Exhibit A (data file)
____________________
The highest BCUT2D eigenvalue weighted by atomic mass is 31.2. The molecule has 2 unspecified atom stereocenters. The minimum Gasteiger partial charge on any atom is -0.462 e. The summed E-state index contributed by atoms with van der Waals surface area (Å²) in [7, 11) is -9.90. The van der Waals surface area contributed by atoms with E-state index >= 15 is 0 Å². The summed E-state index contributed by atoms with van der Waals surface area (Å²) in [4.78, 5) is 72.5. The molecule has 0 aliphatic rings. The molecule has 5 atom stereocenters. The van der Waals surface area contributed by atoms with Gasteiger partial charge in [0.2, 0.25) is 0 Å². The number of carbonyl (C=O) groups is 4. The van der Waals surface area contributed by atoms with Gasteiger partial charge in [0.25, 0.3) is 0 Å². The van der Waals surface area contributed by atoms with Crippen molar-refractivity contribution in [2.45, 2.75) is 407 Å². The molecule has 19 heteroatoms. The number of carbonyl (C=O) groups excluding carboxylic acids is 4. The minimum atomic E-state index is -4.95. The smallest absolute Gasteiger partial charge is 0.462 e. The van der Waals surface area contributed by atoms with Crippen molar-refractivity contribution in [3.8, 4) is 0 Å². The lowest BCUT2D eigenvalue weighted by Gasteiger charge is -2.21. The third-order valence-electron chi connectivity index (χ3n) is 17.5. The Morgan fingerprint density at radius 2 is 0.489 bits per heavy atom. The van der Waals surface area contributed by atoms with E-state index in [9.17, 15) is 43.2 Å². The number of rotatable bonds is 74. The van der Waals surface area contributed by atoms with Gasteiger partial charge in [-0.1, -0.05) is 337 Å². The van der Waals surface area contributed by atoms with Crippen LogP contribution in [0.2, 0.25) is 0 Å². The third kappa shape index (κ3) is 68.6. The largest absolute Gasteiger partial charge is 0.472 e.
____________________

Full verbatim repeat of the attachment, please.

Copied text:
The highest BCUT2D eigenvalue weighted by atomic mass is 31.2. The molecule has 2 unspecified atom stereocenters. The minimum Gasteiger partial charge on any atom is -0.462 e. The summed E-state index contributed by atoms with van der Waals surface area (Å²) in [7, 11) is -9.90. The van der Waals surface area contributed by atoms with E-state index >= 15 is 0 Å². The summed E-state index contributed by atoms with van der Waals surface area (Å²) in [4.78, 5) is 72.5. The molecule has 0 aliphatic rings. The molecule has 5 atom stereocenters. The van der Waals surface area contributed by atoms with Gasteiger partial charge in [0.2, 0.25) is 0 Å². The number of carbonyl (C=O) groups is 4. The van der Waals surface area contributed by atoms with Gasteiger partial charge in [0.25, 0.3) is 0 Å². The van der Waals surface area contributed by atoms with Crippen molar-refractivity contribution in [2.45, 2.75) is 407 Å². The molecule has 19 heteroatoms. The number of carbonyl (C=O) groups excluding carboxylic acids is 4. The minimum atomic E-state index is -4.95. The smallest absolute Gasteiger partial charge is 0.462 e. The van der Waals surface area contributed by atoms with Crippen molar-refractivity contribution in [3.8, 4) is 0 Å². The lowest BCUT2D eigenvalue weighted by Gasteiger charge is -2.21. The third-order valence-electron chi connectivity index (χ3n) is 17.5. The Morgan fingerprint density at radius 2 is 0.489 bits per heavy atom. The van der Waals surface area contributed by atoms with E-state index in [9.17, 15) is 43.2 Å². The number of rotatable bonds is 74. The van der Waals surface area contributed by atoms with Gasteiger partial charge in [-0.1, -0.05) is 337 Å². The van der Waals surface area contributed by atoms with Crippen LogP contribution in [0.2, 0.25) is 0 Å². The third kappa shape index (κ3) is 68.6. The largest absolute Gasteiger partial charge is 0.472 e.